The highly anticipated 34-foot climbing wall and 15-foot bouldering wall in the Jack Doyle Athletics and Recreation Centre have officially opened.
Members of the Algonquin College community have wanted this and waited patiently for a long time, according to Timothy Lee, manager of athletic operations and fitness at the ARC.
Student athletes up for the challenge are invited to experience indoor climbing, no matter their skill level, in a safe and encouraging environment.
“What we’re finding is the climbing community as a whole is very supportive,” Lee said. “They look out for one another and are always trying to help the newer climbers.”
The climbing walls were purposed exclusively for orientation sessions during the first two weeks of operation. Lee said he and his staff wanted to give as many people as possible the opportunity to train and become “verified climbers” before the walls opened up for regular use on Friday, March 11.
While the full-time orientation period has come to an end, the wall with five climbing lanes will be reserved for orientation sessions between the hours of 3 p.m. and 4 p.m. Monday through Friday.
All climbers must attend a 30-minute orientation facilitated by a trained staff member before they are permitted to book their first climb. Lee could not stress enough the importance of getting people comfortable and confident with the equipment.
“This is because safety is our number one priority,” he said. “We are always tweaking and adjusting. We want everyone to have a great time, so the tighter our safety protocols, the less margin for error or injury.”
Cassandra Jones St-Onge is the ARC’s fitness and wellness coordinator. She facilitates orientation sessions, demonstrates proper climbing technique and supervises climbers as they scale the wall.
“The systems and equipment are inspected everyday,” she said. “We use auto-belay devices which prevent slack in the rope while the climber climbs up. Once they reach the top, or if they fall, the auto belay lowers them to the ground safely and automatically.”
Kick-off auto belay is different than traditional climbing in that no one is needed to control the descent. In other words, you do not need a person at the bottom of the wall roped into your harness and releasing slack.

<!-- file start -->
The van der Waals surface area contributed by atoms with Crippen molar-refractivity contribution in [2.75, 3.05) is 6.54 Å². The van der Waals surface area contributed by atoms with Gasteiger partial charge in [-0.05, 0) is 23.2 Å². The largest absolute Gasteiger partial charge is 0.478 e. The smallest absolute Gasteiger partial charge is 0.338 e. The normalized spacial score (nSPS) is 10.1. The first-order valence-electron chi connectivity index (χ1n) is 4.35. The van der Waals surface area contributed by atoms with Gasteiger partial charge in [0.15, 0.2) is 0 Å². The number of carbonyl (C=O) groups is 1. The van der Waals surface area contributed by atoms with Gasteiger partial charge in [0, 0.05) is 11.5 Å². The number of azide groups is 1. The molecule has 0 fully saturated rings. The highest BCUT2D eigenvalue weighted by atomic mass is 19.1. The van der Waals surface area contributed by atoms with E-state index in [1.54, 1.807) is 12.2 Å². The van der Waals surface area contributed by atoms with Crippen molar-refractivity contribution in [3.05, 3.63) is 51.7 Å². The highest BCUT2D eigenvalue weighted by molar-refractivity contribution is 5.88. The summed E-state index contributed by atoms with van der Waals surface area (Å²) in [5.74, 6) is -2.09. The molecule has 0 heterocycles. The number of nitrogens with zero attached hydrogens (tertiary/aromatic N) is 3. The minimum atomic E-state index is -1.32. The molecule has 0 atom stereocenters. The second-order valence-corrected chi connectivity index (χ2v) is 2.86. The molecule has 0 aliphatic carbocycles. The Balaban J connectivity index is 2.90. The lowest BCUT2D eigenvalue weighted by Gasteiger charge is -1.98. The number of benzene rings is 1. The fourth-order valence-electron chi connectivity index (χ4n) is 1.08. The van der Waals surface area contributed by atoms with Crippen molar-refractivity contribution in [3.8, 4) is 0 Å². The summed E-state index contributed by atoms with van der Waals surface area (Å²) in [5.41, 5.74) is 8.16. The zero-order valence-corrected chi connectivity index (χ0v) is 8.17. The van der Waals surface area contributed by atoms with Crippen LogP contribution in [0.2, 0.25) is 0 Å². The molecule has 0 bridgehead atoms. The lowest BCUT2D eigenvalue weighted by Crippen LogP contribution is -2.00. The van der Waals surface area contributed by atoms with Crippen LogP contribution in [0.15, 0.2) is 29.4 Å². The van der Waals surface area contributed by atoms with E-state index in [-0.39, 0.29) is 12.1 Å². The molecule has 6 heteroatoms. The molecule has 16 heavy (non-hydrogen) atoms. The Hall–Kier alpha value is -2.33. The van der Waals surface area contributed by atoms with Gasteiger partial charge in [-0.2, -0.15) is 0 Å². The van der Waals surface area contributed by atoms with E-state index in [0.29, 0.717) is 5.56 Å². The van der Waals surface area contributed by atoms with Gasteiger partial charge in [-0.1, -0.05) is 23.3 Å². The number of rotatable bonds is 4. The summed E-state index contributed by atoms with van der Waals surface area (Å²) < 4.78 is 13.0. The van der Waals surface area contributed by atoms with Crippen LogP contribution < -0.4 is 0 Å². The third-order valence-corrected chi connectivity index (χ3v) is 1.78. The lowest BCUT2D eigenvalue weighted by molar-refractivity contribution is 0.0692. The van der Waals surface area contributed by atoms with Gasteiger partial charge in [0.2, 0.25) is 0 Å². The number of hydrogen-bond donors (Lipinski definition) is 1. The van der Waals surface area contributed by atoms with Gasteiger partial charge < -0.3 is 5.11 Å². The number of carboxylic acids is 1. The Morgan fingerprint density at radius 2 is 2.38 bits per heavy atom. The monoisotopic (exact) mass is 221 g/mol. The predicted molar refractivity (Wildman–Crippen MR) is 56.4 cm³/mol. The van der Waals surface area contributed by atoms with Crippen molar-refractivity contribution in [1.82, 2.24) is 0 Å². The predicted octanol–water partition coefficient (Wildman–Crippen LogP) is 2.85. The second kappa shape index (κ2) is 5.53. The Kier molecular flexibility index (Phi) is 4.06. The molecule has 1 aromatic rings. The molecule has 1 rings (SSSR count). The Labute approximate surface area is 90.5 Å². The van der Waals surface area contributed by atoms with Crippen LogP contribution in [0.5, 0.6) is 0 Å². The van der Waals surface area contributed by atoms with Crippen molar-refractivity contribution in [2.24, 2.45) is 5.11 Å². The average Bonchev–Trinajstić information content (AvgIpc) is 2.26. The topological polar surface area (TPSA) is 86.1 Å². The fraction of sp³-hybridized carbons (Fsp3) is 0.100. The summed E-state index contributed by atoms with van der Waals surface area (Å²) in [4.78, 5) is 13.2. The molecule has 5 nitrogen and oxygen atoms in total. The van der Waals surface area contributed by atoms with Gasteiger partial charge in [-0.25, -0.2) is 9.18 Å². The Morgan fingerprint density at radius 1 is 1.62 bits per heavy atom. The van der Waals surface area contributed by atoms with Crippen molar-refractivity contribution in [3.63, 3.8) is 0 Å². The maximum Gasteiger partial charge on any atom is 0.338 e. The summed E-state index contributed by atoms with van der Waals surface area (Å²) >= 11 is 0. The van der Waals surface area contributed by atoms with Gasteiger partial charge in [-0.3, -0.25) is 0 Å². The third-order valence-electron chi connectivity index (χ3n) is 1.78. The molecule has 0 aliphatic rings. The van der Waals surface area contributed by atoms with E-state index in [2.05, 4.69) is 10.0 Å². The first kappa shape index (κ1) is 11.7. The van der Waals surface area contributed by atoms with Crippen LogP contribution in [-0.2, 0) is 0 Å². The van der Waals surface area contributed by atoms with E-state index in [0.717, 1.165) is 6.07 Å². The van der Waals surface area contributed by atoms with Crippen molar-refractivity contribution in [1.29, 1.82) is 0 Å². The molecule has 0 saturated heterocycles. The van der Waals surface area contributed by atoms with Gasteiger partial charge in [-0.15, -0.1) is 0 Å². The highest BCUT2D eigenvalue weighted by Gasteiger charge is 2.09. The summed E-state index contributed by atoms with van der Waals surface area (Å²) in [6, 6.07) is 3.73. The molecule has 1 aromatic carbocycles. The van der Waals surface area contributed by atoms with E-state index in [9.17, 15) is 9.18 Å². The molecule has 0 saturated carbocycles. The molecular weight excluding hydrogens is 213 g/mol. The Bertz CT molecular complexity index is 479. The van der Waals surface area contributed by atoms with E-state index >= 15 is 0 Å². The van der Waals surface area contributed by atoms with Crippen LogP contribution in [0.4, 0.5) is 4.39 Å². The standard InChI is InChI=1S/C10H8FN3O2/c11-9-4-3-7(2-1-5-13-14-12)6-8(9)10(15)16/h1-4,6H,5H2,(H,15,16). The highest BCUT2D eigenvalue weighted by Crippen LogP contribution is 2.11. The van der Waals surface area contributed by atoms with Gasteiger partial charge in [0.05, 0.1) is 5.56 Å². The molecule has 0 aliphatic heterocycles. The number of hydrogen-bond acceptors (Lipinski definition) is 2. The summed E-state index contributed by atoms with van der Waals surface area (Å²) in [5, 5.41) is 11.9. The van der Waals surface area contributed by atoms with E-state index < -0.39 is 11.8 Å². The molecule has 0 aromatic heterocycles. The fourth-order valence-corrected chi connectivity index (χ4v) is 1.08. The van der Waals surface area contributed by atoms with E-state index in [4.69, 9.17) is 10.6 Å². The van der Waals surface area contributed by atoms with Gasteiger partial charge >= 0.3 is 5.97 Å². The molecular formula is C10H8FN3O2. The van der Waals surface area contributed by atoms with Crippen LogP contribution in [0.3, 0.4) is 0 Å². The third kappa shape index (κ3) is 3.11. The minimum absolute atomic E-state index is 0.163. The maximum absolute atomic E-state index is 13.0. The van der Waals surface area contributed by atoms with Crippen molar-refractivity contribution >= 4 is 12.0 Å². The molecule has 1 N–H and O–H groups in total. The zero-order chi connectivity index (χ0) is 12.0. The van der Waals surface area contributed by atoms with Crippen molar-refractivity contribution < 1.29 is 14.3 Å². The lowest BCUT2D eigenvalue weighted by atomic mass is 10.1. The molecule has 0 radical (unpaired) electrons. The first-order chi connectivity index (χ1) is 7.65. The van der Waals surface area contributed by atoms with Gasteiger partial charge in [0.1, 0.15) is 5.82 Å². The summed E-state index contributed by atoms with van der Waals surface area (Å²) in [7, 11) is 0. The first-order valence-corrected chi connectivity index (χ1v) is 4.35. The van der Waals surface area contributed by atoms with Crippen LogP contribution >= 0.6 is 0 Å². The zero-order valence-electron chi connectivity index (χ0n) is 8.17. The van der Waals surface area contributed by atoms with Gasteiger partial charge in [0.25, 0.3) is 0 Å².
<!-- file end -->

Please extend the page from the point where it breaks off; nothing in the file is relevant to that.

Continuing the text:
St-Onge is a skilled climber and demonstrated how to use the different hand holds to try different climbing routes. There are various sizes of holds and different colours.
“The colour-coding creates pathways for climbers to attempt,” she said. “You can choose to follow just the pink or yellow holds if you are more advanced. The blue and green paths are good for intermediate climbers. Beginners usually just grab onto whatever they can.”
The bouldering wall is very difficult, according to both Lee and St-Onge. The athleticism required for this particular sport made its Olympic debut at the 2020 Summer Olympics in Tokyo, Japan.
Maggie Decady, a performing arts student, said she is looking forward to using the climbing and bouldering walls as often as she can.
“I really love rock climbing,” she said. “It’s a fun activity when I want to be physically active but don’t feel like doing a typical workout.”
Decady said rock climbing can be scary, but she feels safe at the ARC knowing there are professionals to train her and look out for her.
Climbing and orientation sessions can be booked through appointment-plus up to seven days in advance. A full-length slot consists of a 45-minute climb and a 15-minute transition period.
The wall is open Monday to Friday from 10 a.m. to 6 p.m. and Thursday to Friday from 12 p.m. to 8 p.m. It is closed on Saturdays and Sundays.
Verified climbers are provided with a properly-fitted harness and liquid chalk for better grip. They must come prepared with their own athletic footwear and appropriate climbing attire.